“Section 29.3. Impact of Bargaining Procedure. If the Union has properly notified the City of its intent to bargain, the City may not implement such decision until such bargaining is completed. Bargaining is deemed to be completed when the parties reach agreement or, in the event of impasse, thirty (30) days after receipt of the factfinder’s report. In either case, the parties intend that such bargaining be completed within a six (6) month period after the Union’s notice of intent to bargain, and agree to make every effort to do so by following the schedule outlined below as closely as possible. * * *
“Section 29.4. Emergencies. This article does not apply in cases of emergency.”

[4] The city does not claim that Mitchell’s communications to Arnot fell within the statutory exception for communications “relating to the performance of the work involved.” See ORS 243.672 (1)(i).
[5] ERB held:

“Essentially, the contract recognizes the City as the moving party and requires it to make an initial proposal.[6] The City gave its notice and made its proposal on March 10. From that point forward, the City or its agents were prohibited by (1)(i) from communicating with employees about employment relations, which the contract itself establishes in Section 29.3, unless the union waives its right by inaction as provided in Section 29.2.”

[6] This is consonant with this Board’s case law. See OSEA v. Coos Bay School District 9, Case No. C-159-84, 8 PECBR 8248 (1985).”

[6] The cases which the city cites for the proposition that the duty to bargain does not arise until it receives notice from the union are inapposite. Teamsters Local 670 v. City of La Grande, 6 PECBR 4803 (1981), and Oregon Nurses Association v. Polk County Board of Commissioners, 3 PECBR 1975 (1978), each involved the timeliness of a union’s request to bargain in order to avoid automatic renewal of a contract. NLRB v. Columbian Enameling Stamping Company, 306 U.S. 292, 59 S Ct 501, 83 L Ed 660 (1939), and NLRB v. Alva Allen Industries, Inc., 369 F.2d 310 (8th Cir 1966), involved the need for actual notice of a union’s intent to bargain before the employer had a duty to bargain. Here, the question is not whether the employer had a duty to bargain with the union before the union demanded bargaining, but whether the employer had a duty not to bargain with an individual employe during the 14 days after the employer notified the union of its decision to contract out.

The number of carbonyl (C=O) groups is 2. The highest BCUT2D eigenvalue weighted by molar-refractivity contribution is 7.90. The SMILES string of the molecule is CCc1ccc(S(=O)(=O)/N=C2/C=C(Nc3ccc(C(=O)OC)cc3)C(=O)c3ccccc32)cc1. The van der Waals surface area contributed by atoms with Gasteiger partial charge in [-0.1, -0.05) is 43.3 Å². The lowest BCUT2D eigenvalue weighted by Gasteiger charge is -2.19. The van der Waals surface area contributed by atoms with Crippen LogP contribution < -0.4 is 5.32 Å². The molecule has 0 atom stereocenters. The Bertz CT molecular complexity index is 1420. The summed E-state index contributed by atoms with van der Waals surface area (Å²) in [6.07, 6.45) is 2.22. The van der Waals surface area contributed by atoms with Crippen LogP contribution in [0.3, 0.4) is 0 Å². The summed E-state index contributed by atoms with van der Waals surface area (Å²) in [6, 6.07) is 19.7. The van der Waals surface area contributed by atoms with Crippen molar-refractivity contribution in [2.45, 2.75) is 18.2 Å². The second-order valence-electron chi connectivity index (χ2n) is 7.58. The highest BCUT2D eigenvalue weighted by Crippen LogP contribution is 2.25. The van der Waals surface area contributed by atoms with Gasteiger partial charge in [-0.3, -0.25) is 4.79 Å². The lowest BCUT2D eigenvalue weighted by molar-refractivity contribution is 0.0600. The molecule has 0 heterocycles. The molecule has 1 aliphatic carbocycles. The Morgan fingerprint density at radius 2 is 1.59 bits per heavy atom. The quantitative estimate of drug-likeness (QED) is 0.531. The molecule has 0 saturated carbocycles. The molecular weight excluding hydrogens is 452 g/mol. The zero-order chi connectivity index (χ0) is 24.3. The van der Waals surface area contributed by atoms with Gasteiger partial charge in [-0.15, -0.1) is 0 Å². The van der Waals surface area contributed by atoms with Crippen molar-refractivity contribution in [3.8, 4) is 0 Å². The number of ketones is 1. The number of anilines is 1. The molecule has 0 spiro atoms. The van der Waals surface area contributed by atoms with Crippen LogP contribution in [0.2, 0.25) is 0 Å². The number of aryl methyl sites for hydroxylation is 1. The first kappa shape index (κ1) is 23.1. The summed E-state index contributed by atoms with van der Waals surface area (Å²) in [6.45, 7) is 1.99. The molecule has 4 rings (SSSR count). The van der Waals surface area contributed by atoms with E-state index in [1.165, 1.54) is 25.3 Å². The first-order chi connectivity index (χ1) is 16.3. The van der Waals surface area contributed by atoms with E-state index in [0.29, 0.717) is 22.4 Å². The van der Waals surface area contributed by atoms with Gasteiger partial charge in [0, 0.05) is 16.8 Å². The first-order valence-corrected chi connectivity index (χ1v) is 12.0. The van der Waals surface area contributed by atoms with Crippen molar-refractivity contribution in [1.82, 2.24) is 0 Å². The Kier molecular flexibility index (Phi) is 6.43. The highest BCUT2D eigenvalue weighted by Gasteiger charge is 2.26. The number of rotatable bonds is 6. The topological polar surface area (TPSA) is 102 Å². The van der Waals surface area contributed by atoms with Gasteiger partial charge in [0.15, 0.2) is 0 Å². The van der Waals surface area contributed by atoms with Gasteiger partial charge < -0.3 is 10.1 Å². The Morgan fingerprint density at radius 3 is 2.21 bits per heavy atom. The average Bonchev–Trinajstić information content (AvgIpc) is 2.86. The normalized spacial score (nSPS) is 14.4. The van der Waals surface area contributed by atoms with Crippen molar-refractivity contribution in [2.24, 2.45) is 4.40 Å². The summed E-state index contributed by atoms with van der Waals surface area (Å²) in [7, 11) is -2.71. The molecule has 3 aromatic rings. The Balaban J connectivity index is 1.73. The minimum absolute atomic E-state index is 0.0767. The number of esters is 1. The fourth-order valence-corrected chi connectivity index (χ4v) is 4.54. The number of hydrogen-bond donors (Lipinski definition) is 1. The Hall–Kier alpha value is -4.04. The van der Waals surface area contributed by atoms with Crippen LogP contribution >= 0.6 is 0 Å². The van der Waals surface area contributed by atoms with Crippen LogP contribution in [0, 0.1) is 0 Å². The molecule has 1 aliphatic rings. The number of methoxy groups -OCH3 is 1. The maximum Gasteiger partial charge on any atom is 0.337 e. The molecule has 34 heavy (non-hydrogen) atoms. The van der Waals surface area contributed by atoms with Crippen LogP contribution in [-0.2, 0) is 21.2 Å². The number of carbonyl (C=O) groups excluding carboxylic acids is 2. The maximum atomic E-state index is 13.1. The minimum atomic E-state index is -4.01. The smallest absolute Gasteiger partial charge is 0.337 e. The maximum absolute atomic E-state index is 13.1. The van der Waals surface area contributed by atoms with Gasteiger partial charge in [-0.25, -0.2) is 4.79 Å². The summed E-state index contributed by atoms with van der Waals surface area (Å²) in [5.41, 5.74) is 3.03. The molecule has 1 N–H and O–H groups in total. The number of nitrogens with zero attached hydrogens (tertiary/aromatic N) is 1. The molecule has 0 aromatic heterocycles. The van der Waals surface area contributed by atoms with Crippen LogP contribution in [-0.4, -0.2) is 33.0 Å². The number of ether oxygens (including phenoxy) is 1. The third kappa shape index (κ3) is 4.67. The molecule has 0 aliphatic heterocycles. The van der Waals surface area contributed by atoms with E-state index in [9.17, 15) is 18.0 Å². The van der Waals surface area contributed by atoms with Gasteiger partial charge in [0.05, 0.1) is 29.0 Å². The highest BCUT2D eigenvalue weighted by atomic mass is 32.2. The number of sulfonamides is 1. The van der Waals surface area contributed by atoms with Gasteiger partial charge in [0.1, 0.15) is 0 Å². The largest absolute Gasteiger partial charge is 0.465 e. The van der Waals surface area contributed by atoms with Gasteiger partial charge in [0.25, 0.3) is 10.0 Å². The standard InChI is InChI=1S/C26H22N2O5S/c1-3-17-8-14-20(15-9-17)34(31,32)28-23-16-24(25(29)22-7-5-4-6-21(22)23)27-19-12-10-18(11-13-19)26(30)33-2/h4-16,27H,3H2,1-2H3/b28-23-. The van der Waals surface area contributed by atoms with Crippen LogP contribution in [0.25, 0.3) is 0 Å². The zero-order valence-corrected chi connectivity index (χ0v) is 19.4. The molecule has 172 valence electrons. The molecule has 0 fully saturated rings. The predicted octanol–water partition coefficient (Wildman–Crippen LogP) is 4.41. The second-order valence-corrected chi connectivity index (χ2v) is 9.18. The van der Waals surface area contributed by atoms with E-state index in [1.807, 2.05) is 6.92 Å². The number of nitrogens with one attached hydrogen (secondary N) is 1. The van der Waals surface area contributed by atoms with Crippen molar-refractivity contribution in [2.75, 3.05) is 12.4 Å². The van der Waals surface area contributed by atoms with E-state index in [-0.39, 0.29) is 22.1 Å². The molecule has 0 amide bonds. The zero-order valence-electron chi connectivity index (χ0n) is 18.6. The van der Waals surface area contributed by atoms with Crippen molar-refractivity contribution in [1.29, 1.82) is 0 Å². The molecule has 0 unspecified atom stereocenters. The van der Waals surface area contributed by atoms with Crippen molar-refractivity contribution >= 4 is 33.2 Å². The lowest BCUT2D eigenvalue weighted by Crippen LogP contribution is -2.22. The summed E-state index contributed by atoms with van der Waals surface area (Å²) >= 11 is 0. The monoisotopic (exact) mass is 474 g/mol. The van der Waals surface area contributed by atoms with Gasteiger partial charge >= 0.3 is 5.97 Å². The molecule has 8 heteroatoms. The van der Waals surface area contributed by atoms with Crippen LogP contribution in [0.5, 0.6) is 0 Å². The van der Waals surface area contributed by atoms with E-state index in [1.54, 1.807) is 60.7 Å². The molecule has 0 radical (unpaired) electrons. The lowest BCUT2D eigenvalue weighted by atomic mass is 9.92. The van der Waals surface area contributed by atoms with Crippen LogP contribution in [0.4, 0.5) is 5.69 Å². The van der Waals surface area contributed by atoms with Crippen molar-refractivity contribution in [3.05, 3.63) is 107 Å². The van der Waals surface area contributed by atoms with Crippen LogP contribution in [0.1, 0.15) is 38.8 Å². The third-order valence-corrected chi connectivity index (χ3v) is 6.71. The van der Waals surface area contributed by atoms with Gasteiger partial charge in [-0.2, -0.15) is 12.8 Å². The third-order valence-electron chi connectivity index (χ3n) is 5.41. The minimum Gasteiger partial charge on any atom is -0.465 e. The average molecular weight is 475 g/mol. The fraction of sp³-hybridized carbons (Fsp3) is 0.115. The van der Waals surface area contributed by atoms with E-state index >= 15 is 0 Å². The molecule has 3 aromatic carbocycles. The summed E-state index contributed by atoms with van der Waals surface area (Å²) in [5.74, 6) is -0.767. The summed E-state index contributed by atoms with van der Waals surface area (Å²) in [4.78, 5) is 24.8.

[7] Article I, section 8 provides:

“No law shall be passed restraining the free expression of opinion or restricting the right to speak, write, or print freely on any subject whatever; but every person shall be responsible for the abuse of this right.”

[8] ORS 243.650 (18) provides:

“`Public employer’ means the State of Oregon or any political subdivision therein, including cities, counties, community colleges, school districts, special districts and public and quasi-public corporations. `Public employer’ includes any individual designated by the public employer to act in its interests in dealing with public employes.”

[9] The city cites no cases to support its assertion that the government, as a public employer, is protected by Article I, section 8. In the only case discussing government speech, the Supreme Court ruled that public officials could be held personally liable for expending public funds to oppose an antifluoridation ballot measure when that speech and expenditure of funds violated election finance laws limiting the political activities of public employes in their public capacity. Burt v. Blumenauer, 299 Or. 55, 699 P.2d 168 (1985). The court stated:

“Neither the free speech clauses, nor principles of representational democracy require that governments, as such, refrain from speech entirely. However, assuming governments may engage in some forms of speech, they are still prohibited from advocacy intended to perpetuate themselves in power.” 299 Or at 67.

The court made no mention of a governmental right to speak, and its holding implicitly recognized the constitutionality of legislative restrictions on government speech — in that case, the election finance laws. See Yudof, When Government Speaks: Politics, Law and Government Expression in America, 44-45 (1983).

[10] The city’s fourth assignment of error, that ORS 243.672
violates the Privileges and Immunities Clause of Article I, section 20, is also without merit.